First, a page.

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Cyanide and Aframamomum Sceptrum

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Cyanide, in the environment, has been associated with many intoxication episodes in humans and animals resulting from the ingestion of foods, environmental pollution, chemical war, suicide, homicide, occupational factors and use in some drugs such as nitroprusside and laetrile (Tulswani et al. , 2005). Cyanide concentrates in erythrocytes through binding to methemoglobin (Tulswani et al. , 2005). Subacute oral administration of cyanide in rats produced changes in several biochemical indices and pathology in various organs (Tylleskar et al. , 1991). The purpose of this study was to determine the antioxidant property of aqueous extract A. sceptrum in some oxidative stress markers and antioxidants biochemical parameters in rats exposed to cyanide. The results in the study from fig. 1 aboverevealed that the PCV and Hb level weresignificantly (p < 0. 05) decreased in cyanide control rats as compared to normal controlandall other groups. The decreased in haematocrit value, in cyanide exposed animals indicate destruction of erythrocytes (Dede et al. , 2002). Fariss (1991) had earlier reported that antioxidants are useful in protecting against chemical toxicity.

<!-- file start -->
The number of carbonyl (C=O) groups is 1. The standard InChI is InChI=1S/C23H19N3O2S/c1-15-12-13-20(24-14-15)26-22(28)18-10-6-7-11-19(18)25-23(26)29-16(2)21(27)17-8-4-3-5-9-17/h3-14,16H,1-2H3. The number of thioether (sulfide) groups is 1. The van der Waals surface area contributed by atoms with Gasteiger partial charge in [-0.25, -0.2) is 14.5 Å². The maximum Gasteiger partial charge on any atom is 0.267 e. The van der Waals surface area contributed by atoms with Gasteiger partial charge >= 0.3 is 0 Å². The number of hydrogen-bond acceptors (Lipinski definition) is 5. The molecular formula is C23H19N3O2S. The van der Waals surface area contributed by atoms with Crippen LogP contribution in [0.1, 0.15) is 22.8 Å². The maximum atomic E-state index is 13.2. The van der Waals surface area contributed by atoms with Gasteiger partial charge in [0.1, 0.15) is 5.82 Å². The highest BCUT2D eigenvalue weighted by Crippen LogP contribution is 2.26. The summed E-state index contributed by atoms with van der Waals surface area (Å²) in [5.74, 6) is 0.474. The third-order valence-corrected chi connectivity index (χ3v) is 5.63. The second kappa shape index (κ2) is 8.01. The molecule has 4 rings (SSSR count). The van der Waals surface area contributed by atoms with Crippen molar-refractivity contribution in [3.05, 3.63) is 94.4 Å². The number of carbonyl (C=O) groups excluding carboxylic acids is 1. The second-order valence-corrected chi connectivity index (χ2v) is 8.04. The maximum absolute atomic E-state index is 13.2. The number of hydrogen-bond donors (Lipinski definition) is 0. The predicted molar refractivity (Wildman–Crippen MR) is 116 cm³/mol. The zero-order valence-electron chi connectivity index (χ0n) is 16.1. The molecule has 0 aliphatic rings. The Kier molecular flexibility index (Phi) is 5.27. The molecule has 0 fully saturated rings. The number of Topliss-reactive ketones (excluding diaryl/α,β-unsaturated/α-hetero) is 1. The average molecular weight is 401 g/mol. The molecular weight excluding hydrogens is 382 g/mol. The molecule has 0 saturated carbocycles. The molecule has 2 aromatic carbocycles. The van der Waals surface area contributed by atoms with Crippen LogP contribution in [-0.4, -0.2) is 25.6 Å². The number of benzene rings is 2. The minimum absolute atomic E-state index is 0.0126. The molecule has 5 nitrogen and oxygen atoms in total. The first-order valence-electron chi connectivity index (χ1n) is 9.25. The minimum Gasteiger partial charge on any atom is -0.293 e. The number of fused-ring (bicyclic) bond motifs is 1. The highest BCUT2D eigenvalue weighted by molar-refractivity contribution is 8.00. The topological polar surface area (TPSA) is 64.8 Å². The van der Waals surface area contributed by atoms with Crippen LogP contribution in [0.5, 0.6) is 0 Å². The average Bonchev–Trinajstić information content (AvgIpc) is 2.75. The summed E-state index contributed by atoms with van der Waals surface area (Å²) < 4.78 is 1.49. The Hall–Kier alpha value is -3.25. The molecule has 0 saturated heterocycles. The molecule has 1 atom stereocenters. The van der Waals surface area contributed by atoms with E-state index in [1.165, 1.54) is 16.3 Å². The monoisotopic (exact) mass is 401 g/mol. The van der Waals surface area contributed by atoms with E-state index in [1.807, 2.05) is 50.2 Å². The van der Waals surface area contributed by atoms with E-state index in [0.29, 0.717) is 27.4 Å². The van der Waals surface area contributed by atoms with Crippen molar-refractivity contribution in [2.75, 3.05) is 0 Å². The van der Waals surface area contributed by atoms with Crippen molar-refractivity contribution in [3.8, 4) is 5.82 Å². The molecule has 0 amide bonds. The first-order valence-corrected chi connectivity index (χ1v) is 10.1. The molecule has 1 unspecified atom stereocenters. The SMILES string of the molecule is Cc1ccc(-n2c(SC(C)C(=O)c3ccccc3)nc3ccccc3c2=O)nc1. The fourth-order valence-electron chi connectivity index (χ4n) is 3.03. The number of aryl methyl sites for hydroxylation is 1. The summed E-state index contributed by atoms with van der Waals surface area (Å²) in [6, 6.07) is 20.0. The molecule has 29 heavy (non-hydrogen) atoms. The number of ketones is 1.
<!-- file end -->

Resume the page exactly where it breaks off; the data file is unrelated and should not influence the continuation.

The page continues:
The supplementation of the food with A. sceptrum extracts decrease the toxic effect of cyanide on the haematological values and has a protective role in anaemia and illness. This is because administration of the A. sceptrum extract tends to restore haematological parameters (PCV and Hb) near control values. The protective role was more effective with 20mg/kg body weight of A. sceptrum extract as simultaneously compare to 10mg/kg body weight of A. sceptrum. The decreased serum levels of albumin and total protein in the present study (Table 2) would indicate possible hepato-toxic effects of cyanide exposure in rats that is reminiscent of previously reported pathological and biochemical findings in several animal species exposed to cyanide (Okolie andIroanya, 2003; Tulsawani et al. , 2005). As shown in the results, the observed changes were mitigated in the rats treated with the aqueous extract of A. sceptrum in comparison to the group not treated (cyanide control), which indicates that the A. sceptrum extract has capability of providing some protection against cyanide induced tissue damage. In this study, alkaline phosphatase (ALP), aspartate aminotransferase (AST), and alanine amino transferase (ALT) activities were found to be increased following cyanide exposure (Tables 2 & 3). This is in line with Okolie and Osagie (1999) who stated that sublethal cyanide poisoning increases serum AST activity in rats. Similar results were found in study conducted by Elsaid and Elkomy (2006) which showed significant increases of ALP, AST and ALT enzyme activities in rats drinking water contaminated with cyanide. It is well known that the ALP, AST and ALT are very active in the liver, hence they are marker enzyme and damage to the liver may lead to its increase in the serum.